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Monday, 20 May 2019

Back & Forth Tour 2019 - Day Two, Somme (South)

Our next two days were to be spent re-acquainting ourselves with an old favourite, the Somme.

We split the battlefield into north and south areas and find that we can do one area per day.

Due to the Ulster Tower being closed on Mondays (Like most of the rest of France!!) we decided to do the southern area first. The intended plan was as per the map below.


Once more, I will let the pictures below tell the story.

Fricourt British Cemetery visible in the distance, containing many 10th West Yorks casualties from 1st July. Their attack (from left to right in the picture, behind Bruce) was over a short distance covered by German MGs. To help provide them cover from fire several small mines were detonated in the wooded area to the right - known as the Tambour (Drum).
Once inside the wooded area the mine craters can be located (there are in total six of them). Sadly they failed to provide the cover required and 10th West Yorks suffered more casualties than any other battalion on the first day.

To the rear of the mines the German trench line can still be made out, zig-zagging amongst the trees. I have a Linesman GPS system that allows us to see our location on the original trench maps which helps immensely with this.

After, we visited another scene of carnage - the Devonshire's trench at Mansel Copse.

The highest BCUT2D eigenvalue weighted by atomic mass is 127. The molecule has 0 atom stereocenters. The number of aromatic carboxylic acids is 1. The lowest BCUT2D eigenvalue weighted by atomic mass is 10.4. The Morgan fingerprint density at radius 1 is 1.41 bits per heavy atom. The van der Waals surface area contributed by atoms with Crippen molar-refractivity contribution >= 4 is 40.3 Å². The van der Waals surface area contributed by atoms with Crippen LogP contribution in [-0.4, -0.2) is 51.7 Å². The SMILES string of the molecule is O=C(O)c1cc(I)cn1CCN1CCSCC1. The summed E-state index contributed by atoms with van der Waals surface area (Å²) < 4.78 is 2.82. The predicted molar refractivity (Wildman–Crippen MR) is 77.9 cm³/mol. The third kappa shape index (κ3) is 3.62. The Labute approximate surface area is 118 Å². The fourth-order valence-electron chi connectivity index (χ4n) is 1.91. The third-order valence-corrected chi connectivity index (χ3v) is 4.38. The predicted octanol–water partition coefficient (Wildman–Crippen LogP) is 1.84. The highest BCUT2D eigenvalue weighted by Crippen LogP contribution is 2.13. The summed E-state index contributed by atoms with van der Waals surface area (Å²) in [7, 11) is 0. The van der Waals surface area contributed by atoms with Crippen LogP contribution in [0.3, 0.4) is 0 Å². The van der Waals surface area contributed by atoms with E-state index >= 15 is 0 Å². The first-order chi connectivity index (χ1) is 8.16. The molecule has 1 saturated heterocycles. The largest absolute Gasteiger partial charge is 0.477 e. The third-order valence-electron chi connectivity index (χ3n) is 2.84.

The 38th Division memorial overlooking Mametz Wood

The South African Memorial in Delville Wood. This houses an excellent (free) museum that covers the South African armed forces from WW1 to Korea. Well worth visiting but shut on Mondays!!

Close to the museum is the only original tree surviving from the time of the battle.


Outside the command bunker in Martinpuich, a reminder of the iron harvest. British 18 pounder Shrapnel shell and German 77mm shell.

Alongside the rusty remains of a Stokes mortar bomb.

The German Command bunker at Martinpuich. Two chambers with the side facing us demonstrating damage caused by supporting tanks when the British finally captured the village.

On the main Albert-Bapaume road, at Pozieres is the tank memorial (why here I have no idea....surely it should be in Flers?) This Bronze Whippet model has bullet holes caused by German strafing in 1940.

Also in Pozieres, the Gibraltar Bunker captured by the Australians. Now excavated and fenced off so it can be better viewed. For many years it was hidden in a dense thicket.

Further down the road at the Pozieres CWGC cemetery there is the memorial wall for 1918 missing - these names are not covered on the Thiepval Memorial. Amongst them is Lt. Col. W. Elstob VC. Famous for his last stand at Manchester Hill on 21st March 1918 - which we will visit on Friday.

Finally to close the day, a visit to the magnificent Lochnagar Crater at la Boisselle. Never fails to make you think....
So that was Day two over with.....dinner and wine beckon.

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